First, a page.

What is in this article?:
- Communication, precise language important in lease agreements
- Communication needs vary
There is often something of “a gentleman’s agreement,” among farmers, a certain respect and code of conduct which implies that they don’t try to pull leases from their neighbors. Recently, that security a farmer could count on to continue leasing property—if it isn’t developed and if he produces good crops and treats the land well—has become less certain.
Communication needs vary
He says landlords may need different means of communication, depending on where they are and on the past relationship. He has one he considers a close friend and “is easy to work with.” He has one landowner in Chicago with whom he works through a real estate agent in Colorado. He has relatively new leases and one piece of property with which his family has been involved since his grandfather worked as the farm manager. “Our relationship with that farm goes back to the 1920s,” he says.
Some farmers lease from foreign owners and their communication needs may be even more difficult. The key, he says, is to stay in touch.
Long-term leases are becoming less common. “Many landlords do not want to tie up property for more than a year,” Scholz says. That’s also a factor of urban sprawl. “Corporations typically want nothing longer than a one-year lease. They want to remain flexible with what they can do with the property.”
When possible, he prefers a long lease and says landlords should be at least a little cautious about leasing to entities from outside the area that may be in it for the short-term.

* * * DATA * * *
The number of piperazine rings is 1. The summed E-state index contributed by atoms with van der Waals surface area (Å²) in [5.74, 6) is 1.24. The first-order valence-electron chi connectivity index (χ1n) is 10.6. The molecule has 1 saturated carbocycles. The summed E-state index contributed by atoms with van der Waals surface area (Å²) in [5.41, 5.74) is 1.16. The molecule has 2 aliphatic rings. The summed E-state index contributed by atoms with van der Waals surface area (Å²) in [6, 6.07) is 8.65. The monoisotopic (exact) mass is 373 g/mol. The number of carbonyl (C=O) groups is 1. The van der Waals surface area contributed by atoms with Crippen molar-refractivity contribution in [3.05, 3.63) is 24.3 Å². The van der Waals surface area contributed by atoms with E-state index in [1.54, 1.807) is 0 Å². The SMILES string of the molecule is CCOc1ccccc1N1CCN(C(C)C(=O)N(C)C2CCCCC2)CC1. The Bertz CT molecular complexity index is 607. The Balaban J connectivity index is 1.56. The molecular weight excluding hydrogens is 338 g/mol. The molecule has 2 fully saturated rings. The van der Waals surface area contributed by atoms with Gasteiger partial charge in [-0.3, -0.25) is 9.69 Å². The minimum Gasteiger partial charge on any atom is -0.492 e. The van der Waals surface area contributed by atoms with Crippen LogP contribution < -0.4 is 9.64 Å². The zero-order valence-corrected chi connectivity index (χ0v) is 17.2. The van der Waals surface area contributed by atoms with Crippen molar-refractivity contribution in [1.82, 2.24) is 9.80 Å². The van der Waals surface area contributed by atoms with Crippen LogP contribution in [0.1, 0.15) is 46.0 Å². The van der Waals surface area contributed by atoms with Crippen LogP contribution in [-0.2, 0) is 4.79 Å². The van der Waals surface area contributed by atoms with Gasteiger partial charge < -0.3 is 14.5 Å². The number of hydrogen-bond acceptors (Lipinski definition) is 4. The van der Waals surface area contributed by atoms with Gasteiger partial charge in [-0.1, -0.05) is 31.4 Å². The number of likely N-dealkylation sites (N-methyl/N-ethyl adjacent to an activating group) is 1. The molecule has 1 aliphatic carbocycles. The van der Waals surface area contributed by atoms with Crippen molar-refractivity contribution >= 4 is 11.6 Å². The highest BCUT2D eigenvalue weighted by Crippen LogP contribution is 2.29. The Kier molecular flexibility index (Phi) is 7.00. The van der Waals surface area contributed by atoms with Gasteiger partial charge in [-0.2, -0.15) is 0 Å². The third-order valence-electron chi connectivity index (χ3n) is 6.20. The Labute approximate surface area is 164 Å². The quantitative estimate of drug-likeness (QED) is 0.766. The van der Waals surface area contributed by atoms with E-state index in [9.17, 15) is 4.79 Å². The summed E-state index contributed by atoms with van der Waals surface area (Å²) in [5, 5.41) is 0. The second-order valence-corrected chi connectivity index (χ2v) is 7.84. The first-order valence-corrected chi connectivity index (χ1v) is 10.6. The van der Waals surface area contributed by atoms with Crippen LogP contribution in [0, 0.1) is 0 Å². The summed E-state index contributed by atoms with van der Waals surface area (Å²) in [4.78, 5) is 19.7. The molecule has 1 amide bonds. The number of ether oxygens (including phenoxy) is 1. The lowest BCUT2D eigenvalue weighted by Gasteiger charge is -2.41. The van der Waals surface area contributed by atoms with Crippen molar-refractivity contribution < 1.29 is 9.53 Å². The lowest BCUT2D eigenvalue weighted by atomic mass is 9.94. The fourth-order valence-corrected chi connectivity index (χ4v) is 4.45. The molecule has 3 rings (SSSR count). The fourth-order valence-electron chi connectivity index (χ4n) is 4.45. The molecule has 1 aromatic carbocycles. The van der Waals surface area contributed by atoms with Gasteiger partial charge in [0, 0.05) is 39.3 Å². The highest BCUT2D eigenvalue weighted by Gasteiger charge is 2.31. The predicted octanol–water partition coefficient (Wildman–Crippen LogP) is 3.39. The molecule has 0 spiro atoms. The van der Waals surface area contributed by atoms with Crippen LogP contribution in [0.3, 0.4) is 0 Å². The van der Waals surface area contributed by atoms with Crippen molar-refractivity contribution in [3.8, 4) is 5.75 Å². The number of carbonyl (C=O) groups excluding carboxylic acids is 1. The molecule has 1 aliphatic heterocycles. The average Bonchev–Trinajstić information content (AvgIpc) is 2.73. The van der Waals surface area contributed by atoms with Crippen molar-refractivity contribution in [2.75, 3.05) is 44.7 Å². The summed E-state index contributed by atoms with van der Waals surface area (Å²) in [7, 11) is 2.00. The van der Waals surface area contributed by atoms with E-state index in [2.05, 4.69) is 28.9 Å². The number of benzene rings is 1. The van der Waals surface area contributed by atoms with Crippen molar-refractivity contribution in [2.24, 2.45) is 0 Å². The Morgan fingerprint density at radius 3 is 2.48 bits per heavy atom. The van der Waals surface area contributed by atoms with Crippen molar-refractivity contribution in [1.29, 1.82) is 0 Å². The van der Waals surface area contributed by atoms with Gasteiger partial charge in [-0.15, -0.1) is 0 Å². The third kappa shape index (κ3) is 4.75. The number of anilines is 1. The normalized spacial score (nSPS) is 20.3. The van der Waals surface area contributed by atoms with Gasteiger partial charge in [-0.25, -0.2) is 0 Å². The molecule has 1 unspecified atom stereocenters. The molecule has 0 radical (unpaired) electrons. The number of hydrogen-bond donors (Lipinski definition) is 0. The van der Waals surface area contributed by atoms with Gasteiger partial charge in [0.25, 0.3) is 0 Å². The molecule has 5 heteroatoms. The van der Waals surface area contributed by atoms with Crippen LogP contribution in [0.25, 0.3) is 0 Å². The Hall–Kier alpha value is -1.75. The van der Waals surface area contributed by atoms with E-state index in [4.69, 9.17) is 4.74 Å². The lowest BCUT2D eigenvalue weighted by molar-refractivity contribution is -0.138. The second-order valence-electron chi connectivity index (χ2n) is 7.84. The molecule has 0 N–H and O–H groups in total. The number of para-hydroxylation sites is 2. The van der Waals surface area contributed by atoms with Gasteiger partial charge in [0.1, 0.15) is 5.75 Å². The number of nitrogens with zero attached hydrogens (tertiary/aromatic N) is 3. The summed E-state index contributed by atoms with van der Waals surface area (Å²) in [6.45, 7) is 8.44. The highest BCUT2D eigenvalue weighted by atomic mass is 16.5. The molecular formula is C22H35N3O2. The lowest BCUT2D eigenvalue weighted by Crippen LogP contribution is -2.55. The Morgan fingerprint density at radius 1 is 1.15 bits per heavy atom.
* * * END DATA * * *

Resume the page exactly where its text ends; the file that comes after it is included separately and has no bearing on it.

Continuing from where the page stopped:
“I’ve been through a lot of cycles in more than 40 years, and there have been times I didn’t know if I could stay on the farm and feed a young family. The last two or three crop cycles have been beneficial for the region because of timely rains, and we have made some exceptional yields.” That, along with favorable commodity prices, makes the area attractive for other farmers.
“But commodities are on the way down, and we have to consider the rising cost of inputs and the decreasing price of commodities. We have to look long term.” He says farmers can’t count on the weather either.
Higher rental rates may not fit in a long-term equation.
Legally, farmers are at the mercy of the market when they lease land, just as they are when selling commodities. But preparation in each instance may give them an edge. Developing relationships with landlords, whether by a personal visit or through email or letter, may be a factor in keeping good land.
“There are benefits for landlords to lease to someone they know will do a good job taking care of their property,” says Tiffany Dowell, assistant professor and agricultural law specialist with AgriLife Extension in College Station.
“I think there could be additional benefits that are somewhat similar—if a dispute arises, a landlord might be better able to reach a resolution with someone they know and can relate to, for example.”
She says larger leasing companies that come in and use form leases could be a consideration “if they are requiring form leases that are drafted by corporate attorneys in the leasing company’s favor. All in all, probably the most straight-forward argument to be made is simply that if a landlord wants to be sure to take care of the land and the area, leasing to people who have a vested interest in those things, versus someone who is an outsider, would probably be more likely to meet that objective.”
She does concede that some large leasing companies would be good to work with as well.
She affirms Scholz’s contention that a handshake is no longer sufficient. “The key is to get a lease in writing and each party should include important facets, including right of entry, reimbursement for crop loss if property is developed while a crop is on it, etc.”
Scholz wants to continue doing what he’s done for more than 40 years, even amidst the ever-increasing urban encroachment—“produce good crop yields in Northeast Texas.”